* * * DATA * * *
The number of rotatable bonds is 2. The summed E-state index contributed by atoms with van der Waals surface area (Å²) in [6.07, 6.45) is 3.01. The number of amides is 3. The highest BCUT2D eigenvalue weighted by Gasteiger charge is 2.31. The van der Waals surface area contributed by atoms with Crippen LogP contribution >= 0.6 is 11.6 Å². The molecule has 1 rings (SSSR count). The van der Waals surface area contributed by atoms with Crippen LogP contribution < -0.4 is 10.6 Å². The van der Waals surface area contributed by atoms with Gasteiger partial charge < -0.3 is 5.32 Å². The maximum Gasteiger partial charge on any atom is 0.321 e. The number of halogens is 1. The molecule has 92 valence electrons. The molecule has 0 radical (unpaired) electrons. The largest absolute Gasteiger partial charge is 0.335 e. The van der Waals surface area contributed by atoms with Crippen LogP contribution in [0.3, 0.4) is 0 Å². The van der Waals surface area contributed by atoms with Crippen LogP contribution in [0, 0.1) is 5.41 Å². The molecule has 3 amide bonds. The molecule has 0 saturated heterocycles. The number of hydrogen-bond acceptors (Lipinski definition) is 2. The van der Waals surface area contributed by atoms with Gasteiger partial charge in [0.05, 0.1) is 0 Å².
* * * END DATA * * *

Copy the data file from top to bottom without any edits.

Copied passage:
The number of rotatable bonds is 2. The summed E-state index contributed by atoms with van der Waals surface area (Å²) in [6.07, 6.45) is 3.01. The number of amides is 3. The highest BCUT2D eigenvalue weighted by Gasteiger charge is 2.31. The van der Waals surface area contributed by atoms with Crippen LogP contribution >= 0.6 is 11.6 Å². The molecule has 1 rings (SSSR count). The van der Waals surface area contributed by atoms with Crippen LogP contribution < -0.4 is 10.6 Å². The van der Waals surface area contributed by atoms with Gasteiger partial charge < -0.3 is 5.32 Å². The maximum Gasteiger partial charge on any atom is 0.321 e. The number of halogens is 1. The molecule has 92 valence electrons. The molecule has 0 radical (unpaired) electrons. The largest absolute Gasteiger partial charge is 0.335 e. The van der Waals surface area contributed by atoms with Crippen LogP contribution in [0.3, 0.4) is 0 Å². The van der Waals surface area contributed by atoms with Crippen LogP contribution in [0, 0.1) is 5.41 Å². The molecule has 3 amide bonds. The molecule has 0 saturated heterocycles. The number of hydrogen-bond acceptors (Lipinski definition) is 2. The van der Waals surface area contributed by atoms with Gasteiger partial charge in [0.05, 0.1) is 0 Å².